eBook readers in the UK, where we’ve enjoyed our pick of devices capable of displaying books purchased from any store we opt to buy from, may wish to exercise caution when it comes to the iPad’s eBook capabilities.
Apple’s insanely popular tablet offers a number of eBook apps including Apple’s own iBooks and Amazon’s Kindle app but early eBook adopters who’ve already amassed a library of eBooks from retailers such as Waterstones will find most (or all) of their books currently can’t be read by the device.
This is because eBooks sold by UK retailers tend to be protected by Adobe’s Digital Rights Management software which neither the iBook or Kindle apps support – although Apple DOES use the ePub eBook format it uses its own DRM system while Kindle uses its own format entirely.
Kindle owners – reportedly a tiny minority in the UK given Amazon’s late decision to release the device internationally – CAN read their existing titles on the iPad via the Kindle app and iPhone users will soon be able to access iBooks (with Apple promising bookmarks and notes being available across devices) but those with a reader from companies such as Sony or COOL-ER aren’t so lucky.
So where does this leave UK readers with a library of incompatible books?
While we’ve made no secret of our opinion that the best way of reading any eBook is on a dedicated device, history tells us that technical superiority doesn’t always win the day and with 2 million iPads already sold the signs are that Apple’s tablet is going to become the dominant force in mobile reading.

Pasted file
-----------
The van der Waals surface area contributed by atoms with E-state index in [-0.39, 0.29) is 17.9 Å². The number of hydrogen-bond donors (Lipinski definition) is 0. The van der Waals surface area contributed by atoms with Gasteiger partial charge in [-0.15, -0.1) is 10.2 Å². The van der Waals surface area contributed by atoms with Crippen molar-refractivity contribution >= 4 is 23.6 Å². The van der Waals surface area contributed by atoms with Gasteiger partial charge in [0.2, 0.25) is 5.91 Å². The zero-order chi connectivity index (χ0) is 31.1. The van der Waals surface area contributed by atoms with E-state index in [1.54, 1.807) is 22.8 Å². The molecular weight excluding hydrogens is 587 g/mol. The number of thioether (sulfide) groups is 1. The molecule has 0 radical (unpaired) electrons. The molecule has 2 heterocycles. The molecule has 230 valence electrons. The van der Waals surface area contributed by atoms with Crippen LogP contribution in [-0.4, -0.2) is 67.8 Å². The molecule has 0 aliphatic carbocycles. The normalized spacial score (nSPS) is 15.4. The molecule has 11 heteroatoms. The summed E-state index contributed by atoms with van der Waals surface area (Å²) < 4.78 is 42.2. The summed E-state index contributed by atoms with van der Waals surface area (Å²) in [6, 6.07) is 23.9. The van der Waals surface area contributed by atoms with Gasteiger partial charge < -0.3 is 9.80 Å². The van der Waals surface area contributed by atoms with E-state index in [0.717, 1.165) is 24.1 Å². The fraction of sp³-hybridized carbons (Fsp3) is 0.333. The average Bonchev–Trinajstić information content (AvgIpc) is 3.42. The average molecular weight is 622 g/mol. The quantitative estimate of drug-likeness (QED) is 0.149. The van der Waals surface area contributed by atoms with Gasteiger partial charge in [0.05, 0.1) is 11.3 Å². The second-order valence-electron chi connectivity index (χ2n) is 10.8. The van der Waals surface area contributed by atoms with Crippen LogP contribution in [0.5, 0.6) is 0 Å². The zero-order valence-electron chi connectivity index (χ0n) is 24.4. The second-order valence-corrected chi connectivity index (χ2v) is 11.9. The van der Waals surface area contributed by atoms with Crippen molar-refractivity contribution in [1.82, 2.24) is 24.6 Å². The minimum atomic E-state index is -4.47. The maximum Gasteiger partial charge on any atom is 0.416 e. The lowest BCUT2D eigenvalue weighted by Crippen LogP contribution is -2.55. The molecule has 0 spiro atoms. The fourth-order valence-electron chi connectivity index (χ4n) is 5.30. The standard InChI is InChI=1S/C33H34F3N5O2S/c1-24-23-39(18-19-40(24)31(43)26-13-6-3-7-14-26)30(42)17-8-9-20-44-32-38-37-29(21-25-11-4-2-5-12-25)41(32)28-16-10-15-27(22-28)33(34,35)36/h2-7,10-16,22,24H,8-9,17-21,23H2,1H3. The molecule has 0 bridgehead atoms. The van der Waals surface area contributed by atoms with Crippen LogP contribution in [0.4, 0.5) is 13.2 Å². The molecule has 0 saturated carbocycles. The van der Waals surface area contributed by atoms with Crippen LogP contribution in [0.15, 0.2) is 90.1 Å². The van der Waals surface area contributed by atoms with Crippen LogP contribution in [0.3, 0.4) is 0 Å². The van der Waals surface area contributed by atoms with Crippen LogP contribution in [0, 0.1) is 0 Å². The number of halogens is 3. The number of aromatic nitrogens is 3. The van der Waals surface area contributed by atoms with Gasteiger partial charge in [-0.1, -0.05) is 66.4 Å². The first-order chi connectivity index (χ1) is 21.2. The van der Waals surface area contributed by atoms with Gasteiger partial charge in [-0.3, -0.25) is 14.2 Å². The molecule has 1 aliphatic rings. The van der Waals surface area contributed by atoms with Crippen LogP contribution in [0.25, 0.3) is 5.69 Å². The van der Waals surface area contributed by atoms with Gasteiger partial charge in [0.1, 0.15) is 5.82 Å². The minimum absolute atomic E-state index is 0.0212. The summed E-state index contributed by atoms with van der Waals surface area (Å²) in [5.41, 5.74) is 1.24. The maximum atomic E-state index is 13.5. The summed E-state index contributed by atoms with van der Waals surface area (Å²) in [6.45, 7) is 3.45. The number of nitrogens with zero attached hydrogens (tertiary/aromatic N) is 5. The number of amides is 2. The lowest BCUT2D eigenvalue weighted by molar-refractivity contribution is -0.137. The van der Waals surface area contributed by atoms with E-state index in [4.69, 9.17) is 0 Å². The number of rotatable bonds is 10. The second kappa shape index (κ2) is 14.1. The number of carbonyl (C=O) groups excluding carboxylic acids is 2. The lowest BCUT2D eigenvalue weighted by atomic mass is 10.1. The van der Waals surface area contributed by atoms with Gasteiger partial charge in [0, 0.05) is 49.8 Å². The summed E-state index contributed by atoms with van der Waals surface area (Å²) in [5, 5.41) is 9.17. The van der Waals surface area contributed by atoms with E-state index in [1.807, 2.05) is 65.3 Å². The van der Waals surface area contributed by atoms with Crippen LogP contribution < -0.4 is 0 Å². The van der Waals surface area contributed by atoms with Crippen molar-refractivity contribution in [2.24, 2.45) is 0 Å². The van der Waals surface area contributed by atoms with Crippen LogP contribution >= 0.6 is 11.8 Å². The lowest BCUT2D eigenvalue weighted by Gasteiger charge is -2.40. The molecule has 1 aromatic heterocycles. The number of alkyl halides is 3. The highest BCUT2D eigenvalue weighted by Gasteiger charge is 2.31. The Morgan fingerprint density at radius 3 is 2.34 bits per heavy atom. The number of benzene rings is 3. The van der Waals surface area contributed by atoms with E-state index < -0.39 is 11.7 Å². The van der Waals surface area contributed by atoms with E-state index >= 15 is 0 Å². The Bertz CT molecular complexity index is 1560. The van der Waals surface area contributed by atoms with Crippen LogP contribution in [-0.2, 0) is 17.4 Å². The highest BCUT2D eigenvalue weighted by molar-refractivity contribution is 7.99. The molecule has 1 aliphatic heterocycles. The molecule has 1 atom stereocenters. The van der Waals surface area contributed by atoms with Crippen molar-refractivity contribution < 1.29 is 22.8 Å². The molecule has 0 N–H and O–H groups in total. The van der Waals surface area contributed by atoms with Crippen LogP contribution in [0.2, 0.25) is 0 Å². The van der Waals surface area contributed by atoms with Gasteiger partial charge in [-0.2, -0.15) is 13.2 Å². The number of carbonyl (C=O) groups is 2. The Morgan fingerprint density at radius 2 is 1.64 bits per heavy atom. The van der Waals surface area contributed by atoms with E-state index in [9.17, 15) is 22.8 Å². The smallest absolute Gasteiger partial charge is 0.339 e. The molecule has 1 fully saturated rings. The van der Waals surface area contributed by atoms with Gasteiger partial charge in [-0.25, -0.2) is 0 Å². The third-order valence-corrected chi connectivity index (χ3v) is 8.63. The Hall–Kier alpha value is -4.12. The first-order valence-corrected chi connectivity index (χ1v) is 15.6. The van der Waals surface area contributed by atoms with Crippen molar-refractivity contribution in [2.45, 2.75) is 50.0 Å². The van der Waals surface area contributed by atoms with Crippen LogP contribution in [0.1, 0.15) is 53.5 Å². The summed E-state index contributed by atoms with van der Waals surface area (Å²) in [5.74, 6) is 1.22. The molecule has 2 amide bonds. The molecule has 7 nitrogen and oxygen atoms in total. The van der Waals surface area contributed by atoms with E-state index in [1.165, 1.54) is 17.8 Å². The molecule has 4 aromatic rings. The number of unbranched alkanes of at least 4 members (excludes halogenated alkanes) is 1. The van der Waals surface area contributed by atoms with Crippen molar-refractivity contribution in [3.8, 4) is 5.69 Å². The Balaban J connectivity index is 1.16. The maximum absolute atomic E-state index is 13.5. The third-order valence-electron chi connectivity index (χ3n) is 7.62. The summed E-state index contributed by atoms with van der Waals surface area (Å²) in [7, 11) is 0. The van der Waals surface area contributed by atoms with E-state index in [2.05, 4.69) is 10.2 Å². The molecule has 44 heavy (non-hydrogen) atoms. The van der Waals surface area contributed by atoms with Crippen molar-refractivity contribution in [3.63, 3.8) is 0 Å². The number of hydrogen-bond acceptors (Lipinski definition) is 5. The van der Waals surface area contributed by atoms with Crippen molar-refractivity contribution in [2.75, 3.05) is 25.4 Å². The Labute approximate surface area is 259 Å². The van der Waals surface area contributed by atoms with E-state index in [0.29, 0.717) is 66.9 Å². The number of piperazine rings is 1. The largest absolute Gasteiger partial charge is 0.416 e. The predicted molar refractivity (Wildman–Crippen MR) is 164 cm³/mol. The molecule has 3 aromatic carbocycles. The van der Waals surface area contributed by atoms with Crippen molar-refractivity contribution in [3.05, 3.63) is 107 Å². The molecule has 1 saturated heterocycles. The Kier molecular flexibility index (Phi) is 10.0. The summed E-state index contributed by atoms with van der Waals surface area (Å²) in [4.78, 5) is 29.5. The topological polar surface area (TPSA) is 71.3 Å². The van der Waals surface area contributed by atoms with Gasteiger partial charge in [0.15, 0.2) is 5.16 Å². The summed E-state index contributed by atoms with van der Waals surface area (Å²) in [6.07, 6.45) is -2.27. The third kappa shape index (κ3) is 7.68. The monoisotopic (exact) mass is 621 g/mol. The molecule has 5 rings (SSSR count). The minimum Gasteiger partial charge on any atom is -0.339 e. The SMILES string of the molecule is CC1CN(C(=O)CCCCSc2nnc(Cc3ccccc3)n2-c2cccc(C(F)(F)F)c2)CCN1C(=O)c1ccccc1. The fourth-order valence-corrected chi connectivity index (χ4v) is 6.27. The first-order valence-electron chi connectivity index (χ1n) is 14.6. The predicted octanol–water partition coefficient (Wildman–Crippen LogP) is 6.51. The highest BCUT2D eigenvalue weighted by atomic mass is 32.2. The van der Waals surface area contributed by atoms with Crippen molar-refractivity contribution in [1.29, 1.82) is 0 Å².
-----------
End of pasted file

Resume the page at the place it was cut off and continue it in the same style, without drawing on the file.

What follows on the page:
Market pragmatism suggests that companies such as Waterstones – who have led the UK eBook market – and other UK retailers will eventually need to look to the iPad for future sales. The simplest way of doing this would be to release Adobe DRM-capable apps which allow users both to access existing purchases and download new titles direct to the device.
Currently there no official signs that the any of the UK retailers are planning to do this but with Apple already claiming a 22% share of the US eBook market smart money has to be on UK retailers taking action to protect their sales.
In the meantime buyers should beware that books purchased via the iBooks or app can only be read on other iPads (and iPhones from later this month) while Kindle books require either a device with the Kindle app or an actual Kindle reader. Both can be a little pricey should you need to replace one at short notice .
If you’re looking for a reader which can cope with books from a wide range of retailers which in turn can be easily transferred to a new device, a standalone dedicated reader is still your best bet.